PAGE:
Message from the Director
December 3, 2018
In 2018, as we celebrate 25 years of Neurofibromatosis research and clinical care at Washington University, Neurofibromatosis (NF) Center research and clinical members have continued to expand investigative initiatives aimed at developing personalized medical approaches for people affected with NF. We are grateful for the continued partnership with our families that make these high-risk, high-payoff ventures possible.
ADVANCING NF RESEARCH
It has been another year of progress in our understanding of neurofibromatosis, with numerous researchers in the Washington University NF Center publishing important new discoveries. These include advances in our understanding of the contribution of immune system cells to brain tumor growth, discovering a correlation between the location of the NF1 gene mutation and autism, identifying a new marker for malignant peripheral nerve sheath tumors, and studying autism behaviors in mice engineered with Nf1 gene mutations. In addition, two of our Pediatric Neurology residents completed the largest study of MRI scans in children with NF1, demonstrating that brain tumors are more frequently detected than previously appreciated. Moreover, we have forged new collaborations with our colleagues in the Institute for Informatics and the Intellectual and Developmental Disabilities Research Center at Washington University, as well as expanded our international efforts with Professor Helmut Kettenmann at the Max Delbrück Center in Berlin. We also continue to enlarge our unique collection of resources essential to making these advances, including the NF1 Genome Project used to discover subtle DNA changes that might one day serve to predict the risk of developing specific medical problems in people with NF1.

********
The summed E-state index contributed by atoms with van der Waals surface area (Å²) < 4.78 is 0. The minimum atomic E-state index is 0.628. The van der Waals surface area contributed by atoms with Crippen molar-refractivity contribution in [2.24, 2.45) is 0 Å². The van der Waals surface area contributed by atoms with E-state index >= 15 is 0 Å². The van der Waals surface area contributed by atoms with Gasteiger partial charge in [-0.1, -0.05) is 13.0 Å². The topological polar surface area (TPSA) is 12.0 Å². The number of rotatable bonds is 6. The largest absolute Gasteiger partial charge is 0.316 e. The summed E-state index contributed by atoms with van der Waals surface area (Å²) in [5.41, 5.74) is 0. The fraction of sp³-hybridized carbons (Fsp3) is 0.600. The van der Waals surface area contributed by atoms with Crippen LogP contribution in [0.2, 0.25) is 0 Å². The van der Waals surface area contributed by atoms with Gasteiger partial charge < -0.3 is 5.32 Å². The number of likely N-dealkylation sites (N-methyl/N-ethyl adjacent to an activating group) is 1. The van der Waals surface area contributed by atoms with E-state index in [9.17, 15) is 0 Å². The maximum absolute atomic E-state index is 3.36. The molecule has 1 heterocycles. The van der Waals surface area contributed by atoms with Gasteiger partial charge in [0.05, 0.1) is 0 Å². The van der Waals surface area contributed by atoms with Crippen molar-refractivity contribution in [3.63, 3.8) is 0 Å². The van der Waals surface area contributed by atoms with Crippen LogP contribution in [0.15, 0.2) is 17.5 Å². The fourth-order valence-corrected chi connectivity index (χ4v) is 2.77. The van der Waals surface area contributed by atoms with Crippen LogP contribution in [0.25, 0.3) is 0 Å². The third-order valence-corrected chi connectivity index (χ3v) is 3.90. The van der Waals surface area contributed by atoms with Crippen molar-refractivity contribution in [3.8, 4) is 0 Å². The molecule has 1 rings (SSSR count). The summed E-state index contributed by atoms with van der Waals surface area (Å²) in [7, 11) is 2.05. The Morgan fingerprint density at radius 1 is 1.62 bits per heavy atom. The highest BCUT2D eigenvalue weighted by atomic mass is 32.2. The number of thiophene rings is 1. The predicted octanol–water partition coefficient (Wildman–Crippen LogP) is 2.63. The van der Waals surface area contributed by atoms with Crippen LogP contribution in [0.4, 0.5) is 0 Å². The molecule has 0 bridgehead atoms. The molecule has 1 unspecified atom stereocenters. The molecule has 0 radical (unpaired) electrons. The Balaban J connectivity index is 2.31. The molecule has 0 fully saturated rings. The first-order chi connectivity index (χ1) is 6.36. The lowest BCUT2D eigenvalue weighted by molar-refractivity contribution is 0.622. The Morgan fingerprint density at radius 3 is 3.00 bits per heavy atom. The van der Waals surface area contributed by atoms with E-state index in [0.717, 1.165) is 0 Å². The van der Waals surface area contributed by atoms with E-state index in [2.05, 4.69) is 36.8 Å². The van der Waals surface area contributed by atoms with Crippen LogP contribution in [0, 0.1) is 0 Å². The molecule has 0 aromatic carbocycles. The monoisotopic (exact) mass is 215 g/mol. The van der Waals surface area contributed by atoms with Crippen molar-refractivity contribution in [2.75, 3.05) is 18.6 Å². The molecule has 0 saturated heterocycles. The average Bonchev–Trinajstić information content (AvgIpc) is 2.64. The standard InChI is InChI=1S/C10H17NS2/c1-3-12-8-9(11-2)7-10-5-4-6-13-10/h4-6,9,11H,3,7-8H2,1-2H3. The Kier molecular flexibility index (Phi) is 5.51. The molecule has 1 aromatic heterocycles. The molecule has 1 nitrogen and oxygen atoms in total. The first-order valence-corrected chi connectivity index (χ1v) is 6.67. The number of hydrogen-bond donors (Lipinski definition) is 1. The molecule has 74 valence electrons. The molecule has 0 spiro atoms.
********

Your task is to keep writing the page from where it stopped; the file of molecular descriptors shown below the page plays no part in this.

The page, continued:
RAISING NF AWARENESS
September 5, 2018 marked the 4th biennial Washington University NF Center Symposium. Highlighted by two internationally-renown keynote speakers, Dr. Frank McCormick and Dr. Eric Legius, numerous NF Center investigators presented advances in NF research and clinical care.
In addition, Washington University NF Center neuroscientists participated in CAMP NEURO, a program designed to educate and expose high school students to medical research. Visitors to the NF Center learned how laboratory studies have advanced our understanding of the health problems affecting children and adults with NF1. Following the tour, one student from the group was inspired to become a neuroscientist and contacted us about working in one of our laboratories next summer.